SEGA’s Wonder Boy series has remained dormant for such a long time that fans have taken it upon themselves to give the world a new Wonder Boy.
Two new games starring the boy wonder are in the pipeline, in fact, and both are officially sanctioned by series’ creator Ryuichi Nishizawa.
Due for release before the year is out, Game Atelier’s Monster Boy takes elements from the Master System classics Wonder Boy in Monster Land and Wonder Boy III: The Dragon’s Trap to form a spiritual successor. Then in early 2017 â€“ fingers crossed – we can expect a fully-fledged remake of The Dragon’s Trap from the Paris-based Lizard Cube and publisher DotEmu.
We caught up with Omar Cornut and Ben Fiquet from Lizard Cube to see how their ravishing remake is progressing.
Games Asylum: Tell us a bit about the team’s background.
Ben: I studied traditional art and animation in Lyon and Paris. After that, I worked on Soul Bubbles with Omar. Since then I’ve been working in animation (DreamWorks, Zodiak Kids, etc), making my own comics and freelancing for different companies in video games and other areas.
Omar: I’ve been programming games for a while now. Most notably I worked on Soul Bubbles in Paris, the PixelJunk Shooter series at Q-Games in Japan, and on Tearaway for the PS Vita at Media Molecule in the UK.
More related to our current topic, I also made a SEGA 8-bit emulator called MEKA and started the SMS Power community. I am pretty obsessed with the SMS, I guess.
How long did it take to untangle The Dragon’s Trap’s licensing entanglement? It’s our understanding that SEGA no longer owned the license, correct?
Omar: The legal structure is quite subtly complex so us mere non-lawyers are often spreading simplifications that are missing some details. The simplified answer is that LAT acquired the assets from Westone, which includes the entirety of the game copyright, the code, the graphics and the game design.
Mr Nishizawa from Westone is helping out with LAT. The trademark, aka the brand â€œWonder Boyâ€, is still partly owned by SEGA in some territories. It took us a long time to untangle all that. If it wasn’t for DotEmu and Mr Nishizawa being acquainted, and pushing for it, it wouldn’t have been possible.
Roughly how far into development is the game? Moreover, any update on a release date?
Omar: The game is quite playable but we haven’t finished the later zones and characters. We’re aiming for early 2017 but not totally sure yet. We’ll let you know when we know more!
It would also depend on how many launch versions we are doing, etc.
With multiple playable characters being one of the game’s focal points, bringing them back to life is obviously a tall order. How long does it take to fully animate a single character?
Ben: It takes quite a chunk of my work time. Traditional animation can be a long process but I do believe it’s bringing much more liveliness compared to other techniques. Each main character is about 50 to 60 unique frames and enemies about 30 to 40. It can range from 1 day to a full week of work for one character.
Omar: The dragons are quite big, too.
We’re guessing it’s safe to assume that the password save system has been thrown out the window, in favour of a more conventional method. What other new features can we expect?
Omar: Never say never! We might be the only game of 2017 to allow for a password system!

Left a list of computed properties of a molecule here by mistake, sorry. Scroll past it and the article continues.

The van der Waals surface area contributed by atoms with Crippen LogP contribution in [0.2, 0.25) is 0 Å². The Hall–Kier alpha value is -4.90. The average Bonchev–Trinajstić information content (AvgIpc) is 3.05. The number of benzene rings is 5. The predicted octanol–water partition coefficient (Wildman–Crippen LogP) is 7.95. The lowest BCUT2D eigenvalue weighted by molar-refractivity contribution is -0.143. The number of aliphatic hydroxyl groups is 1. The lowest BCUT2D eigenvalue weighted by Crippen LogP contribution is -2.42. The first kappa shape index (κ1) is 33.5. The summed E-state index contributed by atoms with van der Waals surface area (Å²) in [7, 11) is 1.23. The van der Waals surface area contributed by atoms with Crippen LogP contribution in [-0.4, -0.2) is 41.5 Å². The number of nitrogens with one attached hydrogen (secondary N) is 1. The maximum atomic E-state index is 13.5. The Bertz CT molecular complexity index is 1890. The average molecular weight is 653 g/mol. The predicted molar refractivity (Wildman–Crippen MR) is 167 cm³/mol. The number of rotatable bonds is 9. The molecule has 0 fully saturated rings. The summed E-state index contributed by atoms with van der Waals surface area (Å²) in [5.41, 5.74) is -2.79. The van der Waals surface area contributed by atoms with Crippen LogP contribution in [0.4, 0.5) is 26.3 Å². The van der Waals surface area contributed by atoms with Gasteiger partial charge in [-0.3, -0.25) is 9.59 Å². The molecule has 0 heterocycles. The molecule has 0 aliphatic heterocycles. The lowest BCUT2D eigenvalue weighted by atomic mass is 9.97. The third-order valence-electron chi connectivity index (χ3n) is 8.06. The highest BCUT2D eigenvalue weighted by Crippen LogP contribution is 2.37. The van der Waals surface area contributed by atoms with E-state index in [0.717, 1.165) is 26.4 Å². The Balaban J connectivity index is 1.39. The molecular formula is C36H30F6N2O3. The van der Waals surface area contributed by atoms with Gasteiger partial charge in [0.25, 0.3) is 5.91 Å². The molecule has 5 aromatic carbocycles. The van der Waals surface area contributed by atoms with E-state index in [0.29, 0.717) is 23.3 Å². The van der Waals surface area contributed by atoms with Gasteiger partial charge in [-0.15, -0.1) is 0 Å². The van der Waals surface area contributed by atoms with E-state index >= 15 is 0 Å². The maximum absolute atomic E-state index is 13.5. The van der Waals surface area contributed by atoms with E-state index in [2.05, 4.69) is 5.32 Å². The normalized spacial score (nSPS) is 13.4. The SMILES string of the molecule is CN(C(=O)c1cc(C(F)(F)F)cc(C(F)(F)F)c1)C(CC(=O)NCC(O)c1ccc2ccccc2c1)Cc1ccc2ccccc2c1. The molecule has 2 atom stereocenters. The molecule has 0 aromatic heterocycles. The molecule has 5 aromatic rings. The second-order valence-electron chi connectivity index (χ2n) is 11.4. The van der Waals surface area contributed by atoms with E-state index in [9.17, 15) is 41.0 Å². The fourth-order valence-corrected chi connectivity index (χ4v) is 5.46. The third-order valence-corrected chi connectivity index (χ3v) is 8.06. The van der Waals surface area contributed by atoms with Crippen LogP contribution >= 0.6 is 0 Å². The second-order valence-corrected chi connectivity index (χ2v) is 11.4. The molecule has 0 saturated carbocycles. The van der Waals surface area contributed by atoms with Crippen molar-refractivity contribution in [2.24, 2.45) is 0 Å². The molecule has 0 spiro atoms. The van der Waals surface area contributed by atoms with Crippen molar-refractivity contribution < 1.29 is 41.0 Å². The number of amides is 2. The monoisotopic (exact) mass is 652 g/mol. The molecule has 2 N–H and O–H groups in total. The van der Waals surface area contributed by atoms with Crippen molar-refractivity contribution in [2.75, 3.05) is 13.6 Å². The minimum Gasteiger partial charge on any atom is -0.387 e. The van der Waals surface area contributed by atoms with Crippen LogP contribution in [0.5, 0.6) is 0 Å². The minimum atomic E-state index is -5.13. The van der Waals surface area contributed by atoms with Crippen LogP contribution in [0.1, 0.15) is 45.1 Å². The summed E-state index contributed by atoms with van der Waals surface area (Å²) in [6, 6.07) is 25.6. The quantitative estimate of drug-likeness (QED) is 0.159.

On the new features, we are still working on them and figuring out what we can do that would improve the game without hurting its balance. So we don’t know exactly right now if we are adding new features.
The sound effects in the trailer seemed identical to those from the original release. Have they been sampled directly?
Omar: The announce trailer used a mix of old PSG sound effects and new ones. To be honest, when we created the trailer we didn’t have a lot of sounds in so some were placeholders. Romain Gauthier has been working on the sound effects and we have lots more now. We still occasionally use effects that are based on the original combined with new effects. Sometimes it is a mix of those.
Have you received any suggestions or feedback from publisher DotEmu, or are they completely hands off?
Ben: DotEmu has been ultra-supportive from the beginning. They loved the prototype we brought to them and they completely trust us since then. We also discuss together what would be best for the marketing. It’s very rare to be able to have that kind of relationship with a publisher.
Omar: They give us feedback regularly of course, but we’re pretty much on the same page on the overall tone and contents of the game, so it’s never a big surprise. It’s not like I arrive on Monday morning and see a Post It note with â€œAdd more machine gunsâ€ on my desk.
It is still very important for us to carefully listen to feedback from them and everyone who gets their hands on the game. We want to reach a larger audience so we need to playtest with all sorts of players.
When the game was announced there was no word on what formats it would be heading to apart from PC. Any update? If not, what’s more likely – a simultaneous multi-format release or a staggered release?
Omar: Consoles and PC. We are still figuring out all the details, including which consoles and when. Because we are a small team, if we want to do many consoles we might need some support for it.
What other classic properties, SEGA or otherwise, would the team like to get hands on?
Ben: There are so many games I’d like to give a go. For SEGA specifically, I’d love Kid chameleon or Streets of Rage. But if they are up for it, I would totally do Sonic 😉
Omar: Call me a weirdo but I’d totally do Aztec Adventure! Or Psycho Fox, but I’m not sure if SEGA owns it. Maybe multiplayer The Ninja, top-down Out Run, an old-school Shinobi (though I loved the one on PS2), Ghost House, Kung Fu Kid, Alex Kidd, Kid Chameleon, Monster Landâ€¦somebody needs to stop me.
Right now, we are too deep down in Wonder Boy III to look in the future.